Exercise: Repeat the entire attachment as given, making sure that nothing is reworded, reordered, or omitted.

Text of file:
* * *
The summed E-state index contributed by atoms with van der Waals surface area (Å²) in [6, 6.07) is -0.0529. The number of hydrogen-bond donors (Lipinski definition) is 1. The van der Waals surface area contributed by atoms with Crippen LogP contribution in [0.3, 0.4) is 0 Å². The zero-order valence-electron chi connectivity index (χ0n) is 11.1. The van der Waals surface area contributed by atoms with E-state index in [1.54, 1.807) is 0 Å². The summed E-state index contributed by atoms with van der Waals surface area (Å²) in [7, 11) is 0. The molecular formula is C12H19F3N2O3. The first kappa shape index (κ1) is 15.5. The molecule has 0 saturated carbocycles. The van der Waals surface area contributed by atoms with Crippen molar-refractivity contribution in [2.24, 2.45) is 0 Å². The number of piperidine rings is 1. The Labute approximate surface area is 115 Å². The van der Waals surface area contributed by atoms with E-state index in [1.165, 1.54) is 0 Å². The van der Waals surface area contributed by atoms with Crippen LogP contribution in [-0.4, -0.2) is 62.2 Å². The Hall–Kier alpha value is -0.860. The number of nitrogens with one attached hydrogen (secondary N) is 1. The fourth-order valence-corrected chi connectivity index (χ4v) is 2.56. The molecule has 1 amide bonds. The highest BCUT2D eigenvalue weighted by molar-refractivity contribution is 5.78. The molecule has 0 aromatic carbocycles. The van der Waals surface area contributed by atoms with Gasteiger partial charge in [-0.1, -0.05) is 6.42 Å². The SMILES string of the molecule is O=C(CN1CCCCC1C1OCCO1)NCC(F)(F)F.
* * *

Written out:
The summed E-state index contributed by atoms with van der Waals surface area (Å²) in [6, 6.07) is -0.0529. The number of hydrogen-bond donors (Lipinski definition) is 1. The van der Waals surface area contributed by atoms with Crippen LogP contribution in [0.3, 0.4) is 0 Å². The zero-order valence-electron chi connectivity index (χ0n) is 11.1. The van der Waals surface area contributed by atoms with E-state index in [1.54, 1.807) is 0 Å². The summed E-state index contributed by atoms with van der Waals surface area (Å²) in [7, 11) is 0. The molecular formula is C12H19F3N2O3. The first kappa shape index (κ1) is 15.5. The molecule has 0 saturated carbocycles. The van der Waals surface area contributed by atoms with Crippen molar-refractivity contribution in [2.24, 2.45) is 0 Å². The number of piperidine rings is 1. The Labute approximate surface area is 115 Å². The van der Waals surface area contributed by atoms with E-state index in [1.165, 1.54) is 0 Å². The van der Waals surface area contributed by atoms with Crippen LogP contribution in [-0.4, -0.2) is 62.2 Å². The Hall–Kier alpha value is -0.860. The number of nitrogens with one attached hydrogen (secondary N) is 1. The fourth-order valence-corrected chi connectivity index (χ4v) is 2.56. The molecule has 1 amide bonds. The highest BCUT2D eigenvalue weighted by molar-refractivity contribution is 5.78. The molecule has 0 aromatic carbocycles. The van der Waals surface area contributed by atoms with Gasteiger partial charge in [-0.1, -0.05) is 6.42 Å². The SMILES string of the molecule is O=C(CN1CCCCC1C1OCCO1)NCC(F)(F)F.